You should use a confidentiality agreement whenever you will be disclosing confidential, sensitive or proprietary information to a third party (even if it is a commercial partner which you have a good relationship with). Some non-exhaustive common situations in which you should consider using a confidentiality agreement include:

  1. when you are seeking to commercialise a new invention and are entering into discussions with a third party (such as a manufacturer, investor or financier);
  2. when you are selling your business and are entering into discussions with a potential purchaser;
  3. when you engaging an external consulting or marketing agency; and
  4. when a new employee or contractor is being brought into your business.

NOTE: One situation where it is essential to use a confidentiality agreement is where you are seeking to commercialise a new invention which might be the subject of a patent or design application in the future. In order to be eligible for patent or registered design protection, the invention must be kept ‘novel’ before the filing date (known as the ‘priority date’). This novelty can be lost if the invention is disclosed without appropriate obligations in place. For further information about the novelty requirements for a patent application, see our article ‘Can I get a patent for my invention?’.

NOTE: While it is possible to have your employees enter into a separate confidentiality agreement, generally the employment agreement will itself deal with an employee’s confidentiality obligations.

Key takeaways

Your confidential information, whether it takes the form of a customer list or manufacturing specifications, is a valuable asset worth protecting. There are times, however, when you may need to disclose that information to third parties in order to use and commercialise your confidential information. A properly drafted confidentiality agreement can provide you reassurance that your sensitive and valuable information will be protected in such cases.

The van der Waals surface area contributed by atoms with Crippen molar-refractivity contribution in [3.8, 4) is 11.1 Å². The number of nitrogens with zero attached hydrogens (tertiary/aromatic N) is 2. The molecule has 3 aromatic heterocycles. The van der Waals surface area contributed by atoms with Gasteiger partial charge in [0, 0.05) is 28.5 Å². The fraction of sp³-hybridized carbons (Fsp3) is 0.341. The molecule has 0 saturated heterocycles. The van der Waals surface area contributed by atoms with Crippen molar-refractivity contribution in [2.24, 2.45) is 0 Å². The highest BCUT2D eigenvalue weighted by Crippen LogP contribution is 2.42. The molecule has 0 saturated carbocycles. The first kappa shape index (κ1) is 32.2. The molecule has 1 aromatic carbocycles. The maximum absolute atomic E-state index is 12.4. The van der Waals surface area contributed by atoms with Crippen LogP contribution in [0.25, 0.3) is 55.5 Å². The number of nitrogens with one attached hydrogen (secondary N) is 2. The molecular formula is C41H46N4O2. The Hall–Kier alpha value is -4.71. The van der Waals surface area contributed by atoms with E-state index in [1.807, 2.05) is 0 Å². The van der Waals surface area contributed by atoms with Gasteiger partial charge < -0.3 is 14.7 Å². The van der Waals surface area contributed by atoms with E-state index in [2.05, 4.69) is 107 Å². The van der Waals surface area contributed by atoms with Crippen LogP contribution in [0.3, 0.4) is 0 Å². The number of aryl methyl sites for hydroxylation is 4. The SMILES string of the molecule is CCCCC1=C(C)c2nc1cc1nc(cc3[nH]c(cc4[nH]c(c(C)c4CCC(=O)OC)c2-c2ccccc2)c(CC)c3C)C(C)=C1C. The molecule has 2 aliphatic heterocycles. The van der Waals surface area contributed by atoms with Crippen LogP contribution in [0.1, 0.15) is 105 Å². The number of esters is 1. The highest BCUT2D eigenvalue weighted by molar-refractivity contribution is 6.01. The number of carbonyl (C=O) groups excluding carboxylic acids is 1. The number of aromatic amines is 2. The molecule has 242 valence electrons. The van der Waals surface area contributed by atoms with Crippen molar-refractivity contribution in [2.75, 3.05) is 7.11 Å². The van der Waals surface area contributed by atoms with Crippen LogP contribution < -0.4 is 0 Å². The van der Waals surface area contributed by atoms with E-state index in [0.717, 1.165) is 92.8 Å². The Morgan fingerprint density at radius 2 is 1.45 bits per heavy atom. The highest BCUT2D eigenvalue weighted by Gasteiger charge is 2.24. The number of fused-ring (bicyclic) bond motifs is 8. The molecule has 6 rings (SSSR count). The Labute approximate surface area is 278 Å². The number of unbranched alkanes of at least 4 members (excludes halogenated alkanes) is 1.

Actuate IP has a team of intellectual property experts who can assist with Protection of Confidential Information. If you require assistance, you can contact our team on 1300 851 138 or info@actuateip.com.au and our friendly staff will make sure you are directed to the best person to assist you with your matter.


What is a confidentiality agreement used for?

A confidentiality agreement is used to protect confidential, sensitive or proprietary information from public disclosure. It can protect business processes, customer lists, manufacturing specifications, and more.

What terms need to be included in a confidentiality agreement?

A confidentiality agreement typically includes clauses which identify the protected information, set out clearly how the confidential information can and cannot be used by the recipient, and detail what happens if the information is disclosed or used inappropriately.

What are some situations in which a confidentially agreement would be used?

Confidentiality agreements are typically used where an entity is seeking to commercialise a new invention, selling a business, engaging an external consulting or marketing agency, and more.